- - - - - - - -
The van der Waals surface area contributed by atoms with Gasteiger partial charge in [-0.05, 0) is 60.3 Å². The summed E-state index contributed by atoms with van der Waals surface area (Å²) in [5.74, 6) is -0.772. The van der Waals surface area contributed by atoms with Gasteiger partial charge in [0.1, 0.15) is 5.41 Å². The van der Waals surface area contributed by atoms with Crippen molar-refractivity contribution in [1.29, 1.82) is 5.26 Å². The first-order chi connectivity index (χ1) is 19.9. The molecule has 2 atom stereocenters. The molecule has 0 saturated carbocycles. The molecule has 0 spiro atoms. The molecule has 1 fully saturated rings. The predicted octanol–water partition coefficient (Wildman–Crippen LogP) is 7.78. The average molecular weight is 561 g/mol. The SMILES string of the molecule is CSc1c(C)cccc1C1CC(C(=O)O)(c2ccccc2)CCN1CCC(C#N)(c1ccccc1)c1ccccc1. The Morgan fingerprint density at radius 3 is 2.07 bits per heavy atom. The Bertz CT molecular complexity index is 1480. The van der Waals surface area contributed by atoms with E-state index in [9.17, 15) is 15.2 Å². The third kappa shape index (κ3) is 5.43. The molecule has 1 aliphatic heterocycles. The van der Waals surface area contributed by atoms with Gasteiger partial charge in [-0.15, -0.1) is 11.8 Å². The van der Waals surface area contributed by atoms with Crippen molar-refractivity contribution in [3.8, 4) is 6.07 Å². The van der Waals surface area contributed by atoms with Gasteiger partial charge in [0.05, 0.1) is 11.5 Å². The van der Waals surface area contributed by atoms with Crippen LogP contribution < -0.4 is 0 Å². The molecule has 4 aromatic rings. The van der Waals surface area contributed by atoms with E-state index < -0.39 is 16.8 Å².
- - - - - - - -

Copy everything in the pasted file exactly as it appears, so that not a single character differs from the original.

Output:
The van der Waals surface area contributed by atoms with Gasteiger partial charge in [-0.05, 0) is 60.3 Å². The summed E-state index contributed by atoms with van der Waals surface area (Å²) in [5.74, 6) is -0.772. The van der Waals surface area contributed by atoms with Gasteiger partial charge in [0.1, 0.15) is 5.41 Å². The van der Waals surface area contributed by atoms with Crippen molar-refractivity contribution in [1.29, 1.82) is 5.26 Å². The first-order chi connectivity index (χ1) is 19.9. The molecule has 2 atom stereocenters. The molecule has 0 saturated carbocycles. The molecule has 0 spiro atoms. The molecule has 1 fully saturated rings. The predicted octanol–water partition coefficient (Wildman–Crippen LogP) is 7.78. The average molecular weight is 561 g/mol. The SMILES string of the molecule is CSc1c(C)cccc1C1CC(C(=O)O)(c2ccccc2)CCN1CCC(C#N)(c1ccccc1)c1ccccc1. The Morgan fingerprint density at radius 3 is 2.07 bits per heavy atom. The Bertz CT molecular complexity index is 1480. The van der Waals surface area contributed by atoms with E-state index in [9.17, 15) is 15.2 Å². The third kappa shape index (κ3) is 5.43. The molecule has 1 aliphatic heterocycles. The van der Waals surface area contributed by atoms with Gasteiger partial charge in [-0.15, -0.1) is 11.8 Å². The van der Waals surface area contributed by atoms with Crippen molar-refractivity contribution in [3.8, 4) is 6.07 Å². The van der Waals surface area contributed by atoms with Gasteiger partial charge in [0.05, 0.1) is 11.5 Å². The van der Waals surface area contributed by atoms with Crippen LogP contribution < -0.4 is 0 Å². The molecule has 4 aromatic rings. The van der Waals surface area contributed by atoms with E-state index < -0.39 is 16.8 Å².